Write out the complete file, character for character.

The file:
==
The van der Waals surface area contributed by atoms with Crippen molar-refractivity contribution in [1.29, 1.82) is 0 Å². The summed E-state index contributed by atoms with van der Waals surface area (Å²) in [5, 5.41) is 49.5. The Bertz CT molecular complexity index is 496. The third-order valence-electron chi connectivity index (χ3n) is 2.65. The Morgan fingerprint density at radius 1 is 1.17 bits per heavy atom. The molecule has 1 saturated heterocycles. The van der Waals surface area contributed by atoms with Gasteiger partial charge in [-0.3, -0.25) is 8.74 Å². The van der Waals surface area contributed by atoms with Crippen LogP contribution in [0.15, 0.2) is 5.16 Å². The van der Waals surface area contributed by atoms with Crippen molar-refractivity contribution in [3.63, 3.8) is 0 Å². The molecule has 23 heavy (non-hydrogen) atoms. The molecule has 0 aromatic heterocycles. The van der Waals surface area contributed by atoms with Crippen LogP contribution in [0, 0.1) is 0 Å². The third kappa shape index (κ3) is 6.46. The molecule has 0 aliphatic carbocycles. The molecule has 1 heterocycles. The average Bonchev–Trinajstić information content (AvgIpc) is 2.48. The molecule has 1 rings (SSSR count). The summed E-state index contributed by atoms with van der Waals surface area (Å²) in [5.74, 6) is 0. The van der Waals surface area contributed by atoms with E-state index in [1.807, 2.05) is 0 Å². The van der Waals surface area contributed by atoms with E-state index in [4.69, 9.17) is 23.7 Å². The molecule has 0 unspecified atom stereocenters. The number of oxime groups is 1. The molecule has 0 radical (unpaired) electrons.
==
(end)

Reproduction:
The van der Waals surface area contributed by atoms with Crippen molar-refractivity contribution in [1.29, 1.82) is 0 Å². The summed E-state index contributed by atoms with van der Waals surface area (Å²) in [5, 5.41) is 49.5. The Bertz CT molecular complexity index is 496. The third-order valence-electron chi connectivity index (χ3n) is 2.65. The Morgan fingerprint density at radius 1 is 1.17 bits per heavy atom. The molecule has 1 saturated heterocycles. The van der Waals surface area contributed by atoms with Gasteiger partial charge in [-0.3, -0.25) is 8.74 Å². The van der Waals surface area contributed by atoms with Crippen LogP contribution in [0.15, 0.2) is 5.16 Å². The van der Waals surface area contributed by atoms with Crippen molar-refractivity contribution in [3.63, 3.8) is 0 Å². The molecule has 23 heavy (non-hydrogen) atoms. The molecule has 0 aromatic heterocycles. The van der Waals surface area contributed by atoms with Crippen LogP contribution in [0, 0.1) is 0 Å². The third kappa shape index (κ3) is 6.46. The molecule has 0 aliphatic carbocycles. The molecule has 1 heterocycles. The average Bonchev–Trinajstić information content (AvgIpc) is 2.48. The molecule has 1 rings (SSSR count). The summed E-state index contributed by atoms with van der Waals surface area (Å²) in [5.74, 6) is 0. The van der Waals surface area contributed by atoms with E-state index in [1.807, 2.05) is 0 Å². The van der Waals surface area contributed by atoms with E-state index in [4.69, 9.17) is 23.7 Å². The molecule has 0 unspecified atom stereocenters. The number of oxime groups is 1. The molecule has 0 radical (unpaired) electrons.